Following increased use of the Willamette River during the pandemic, four organizations — the Willamette Valley Visitors Association (WVVA), Oregon State Parks (OPRD), the Oregon State Marine Board (OSMB) and the Willamette Riverkeeper — banded together for a unique collaboration to increase access and tackle the challenges brought on by increased use. There are new improvements that include life jackets, more safety kiosks, river guardians, river-sanitation support and a new series of discovery paddles for BIPOC community groups led by Willamette Riverkeeper.
“With the record usage on the river and the challenges that we saw in the summer of 2020, there are a couple different components there. The first I would say is: If there are more people, there’s more trash … and some things look more run-down during COVID,” explains Katie McFall of WVVA, adding that the local steering committee pivoted and made an investment in additional porta-potties and doing more river cleanups to try to mitigate the increase in litter and waste. Ryan Sparks of OPRD says with additional temporary restrooms at their public properties and more use of the facilities, they’ve increased their service to make sure that they’re cleaned on a more regular basis now, so people can find clean facilities when they stop. Travis Williams of the Willamette Riverkeeper also emphasizes the importance of the Leave No Trace rule. “Try to leave campsites and access points better than you found them,” he explains. “That involves how you deal with your waste and then cleaning up after others on occasion.”
WVVA received one of Travel Oregon’s Destination Ready grants for $50,000, enabling it to not only increase cleaning of facilities and river cleanups, but also to bring safety vests, canoes, paddles and other personal flotation devices (PFDs), as well as instructors and guides to introduce new paddlers to the river.
With the influx of visitors to the Willamette River since 2020 also comes a rise in unfortunate incidents of injury and death. In 2020 the Oregon State Marine Board reported 20 boating deaths, the most for the state since 1979. While COVID-19 safety rules caused a temporary hiccup in the renting of life jackets, the new collaboration has made free life vests available at kiosks and stations so that safety can be accessible to lower-income communities near some of Willamette’s various access points.
“You can obtain those [life jackets] without that being a barrier,” Willamette Riverkeeper’s Williams says, who adds that one of the biggest challenges of increased use during the pandemic is many people using the river in untraditional ways, like floating on inner tubes and discovering areas they hadn’t before. In terms of Willamette Riverkeeper’s challenges, Williams says their focus is getting new river visitors the right information. “I think it’s really getting folks out there in a safe way and making sure that they understand what to encounter if they’re planning a day trip or multiday trip on the river, and then kind of helping them understand how to use the different water-trail sites, so you know what’s involved if you want to camp.”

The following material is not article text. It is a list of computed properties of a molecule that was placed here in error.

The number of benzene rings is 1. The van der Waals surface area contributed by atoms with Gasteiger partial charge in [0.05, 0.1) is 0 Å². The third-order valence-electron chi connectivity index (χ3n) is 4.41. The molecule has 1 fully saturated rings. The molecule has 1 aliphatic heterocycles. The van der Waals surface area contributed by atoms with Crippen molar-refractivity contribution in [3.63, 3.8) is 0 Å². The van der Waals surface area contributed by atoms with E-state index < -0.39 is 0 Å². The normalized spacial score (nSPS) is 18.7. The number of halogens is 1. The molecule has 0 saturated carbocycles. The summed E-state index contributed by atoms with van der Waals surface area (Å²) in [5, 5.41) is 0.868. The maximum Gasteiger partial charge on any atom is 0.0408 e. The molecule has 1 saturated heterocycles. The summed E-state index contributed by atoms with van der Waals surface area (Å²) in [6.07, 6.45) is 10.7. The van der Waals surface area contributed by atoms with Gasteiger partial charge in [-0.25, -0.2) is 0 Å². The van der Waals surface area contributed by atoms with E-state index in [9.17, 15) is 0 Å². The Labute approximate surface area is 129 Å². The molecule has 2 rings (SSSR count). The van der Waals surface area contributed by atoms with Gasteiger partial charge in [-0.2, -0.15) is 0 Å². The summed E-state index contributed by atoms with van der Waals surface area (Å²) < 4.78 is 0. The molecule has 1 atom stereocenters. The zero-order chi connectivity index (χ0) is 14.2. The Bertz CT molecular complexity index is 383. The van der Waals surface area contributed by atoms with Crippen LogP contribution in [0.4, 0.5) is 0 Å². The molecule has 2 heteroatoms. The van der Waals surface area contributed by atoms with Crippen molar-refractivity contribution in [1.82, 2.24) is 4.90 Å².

Willamette Riverkeeper also offers free paddling trips to get folks on the water to see and experience it. For these discovery paddling trips, everything is free, from transportation to life vests to equipment, making it an excellent way to improve access to new user groups.
Other improvements include more inclusive signs with Spanish versions and using images to promote life-jacket use. “Riverkeeper has been leading the pack doing life jacket, safety, and messaging, and working with the Oregon State Marine Board on that to update some of their information to make it more applicable,” says WVVA’s McFall, who adds that translating all of the messaging is key to ensuring that they reach more diverse user groups.
“At state parks, we were always trying to look at how we can be welcoming and inclusive to everybody,” says Sparks of Oregon State Parks. “As it relates to Travel Oregon and the partnerships that we’ve been developing, I’m seeing a really great improvement just in our own ability to reach out and communicate with different groups and encourage them to come out on the river.”
Through this partnership, WVVA, OPRD, Willamette Riverkeeper and the OSMB hope to enhance the visitor experience for all, breaking down access barriers, improving cleanliness and increasing safety. In the end, they hope that the work leads to an enjoyable and safe summer season.
Photo by Joey Hamilton.